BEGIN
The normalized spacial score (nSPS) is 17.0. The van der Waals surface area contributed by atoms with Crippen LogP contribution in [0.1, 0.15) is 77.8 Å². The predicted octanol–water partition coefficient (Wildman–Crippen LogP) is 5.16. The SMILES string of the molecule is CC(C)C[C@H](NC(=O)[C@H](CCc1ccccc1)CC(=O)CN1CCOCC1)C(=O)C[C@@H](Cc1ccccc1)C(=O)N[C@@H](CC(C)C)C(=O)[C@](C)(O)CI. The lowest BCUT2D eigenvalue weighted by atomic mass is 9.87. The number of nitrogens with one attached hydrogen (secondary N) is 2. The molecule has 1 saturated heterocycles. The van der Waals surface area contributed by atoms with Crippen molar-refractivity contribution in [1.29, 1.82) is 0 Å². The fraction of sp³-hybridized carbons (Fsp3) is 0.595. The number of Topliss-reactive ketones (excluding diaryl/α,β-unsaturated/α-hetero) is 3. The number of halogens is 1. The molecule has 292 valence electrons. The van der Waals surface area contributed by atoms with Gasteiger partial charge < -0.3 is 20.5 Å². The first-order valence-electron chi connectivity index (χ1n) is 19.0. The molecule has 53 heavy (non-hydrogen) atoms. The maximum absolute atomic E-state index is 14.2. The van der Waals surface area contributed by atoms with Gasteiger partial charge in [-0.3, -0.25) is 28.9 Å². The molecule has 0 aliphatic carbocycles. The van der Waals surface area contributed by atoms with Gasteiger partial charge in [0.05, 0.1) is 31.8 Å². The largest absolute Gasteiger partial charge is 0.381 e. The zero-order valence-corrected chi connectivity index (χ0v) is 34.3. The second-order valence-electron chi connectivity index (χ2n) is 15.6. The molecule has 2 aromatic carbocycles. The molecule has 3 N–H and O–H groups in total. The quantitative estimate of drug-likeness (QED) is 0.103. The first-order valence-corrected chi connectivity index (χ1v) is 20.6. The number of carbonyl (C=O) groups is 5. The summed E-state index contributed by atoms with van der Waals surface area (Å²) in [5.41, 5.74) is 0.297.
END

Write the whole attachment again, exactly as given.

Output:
The normalized spacial score (nSPS) is 17.0. The van der Waals surface area contributed by atoms with Crippen LogP contribution in [0.1, 0.15) is 77.8 Å². The predicted octanol–water partition coefficient (Wildman–Crippen LogP) is 5.16. The SMILES string of the molecule is CC(C)C[C@H](NC(=O)[C@H](CCc1ccccc1)CC(=O)CN1CCOCC1)C(=O)C[C@@H](Cc1ccccc1)C(=O)N[C@@H](CC(C)C)C(=O)[C@](C)(O)CI. The lowest BCUT2D eigenvalue weighted by atomic mass is 9.87. The number of nitrogens with one attached hydrogen (secondary N) is 2. The molecule has 1 saturated heterocycles. The van der Waals surface area contributed by atoms with Crippen molar-refractivity contribution in [1.29, 1.82) is 0 Å². The fraction of sp³-hybridized carbons (Fsp3) is 0.595. The number of Topliss-reactive ketones (excluding diaryl/α,β-unsaturated/α-hetero) is 3. The number of halogens is 1. The molecule has 292 valence electrons. The van der Waals surface area contributed by atoms with Gasteiger partial charge < -0.3 is 20.5 Å². The first-order valence-electron chi connectivity index (χ1n) is 19.0. The molecule has 53 heavy (non-hydrogen) atoms. The maximum absolute atomic E-state index is 14.2. The van der Waals surface area contributed by atoms with Gasteiger partial charge in [-0.3, -0.25) is 28.9 Å². The molecule has 0 aliphatic carbocycles. The van der Waals surface area contributed by atoms with Gasteiger partial charge in [0.05, 0.1) is 31.8 Å². The largest absolute Gasteiger partial charge is 0.381 e. The zero-order valence-corrected chi connectivity index (χ0v) is 34.3. The second-order valence-electron chi connectivity index (χ2n) is 15.6. The molecule has 2 aromatic carbocycles. The molecule has 3 N–H and O–H groups in total. The quantitative estimate of drug-likeness (QED) is 0.103. The first-order valence-corrected chi connectivity index (χ1v) is 20.6. The number of carbonyl (C=O) groups is 5. The summed E-state index contributed by atoms with van der Waals surface area (Å²) in [5.41, 5.74) is 0.297.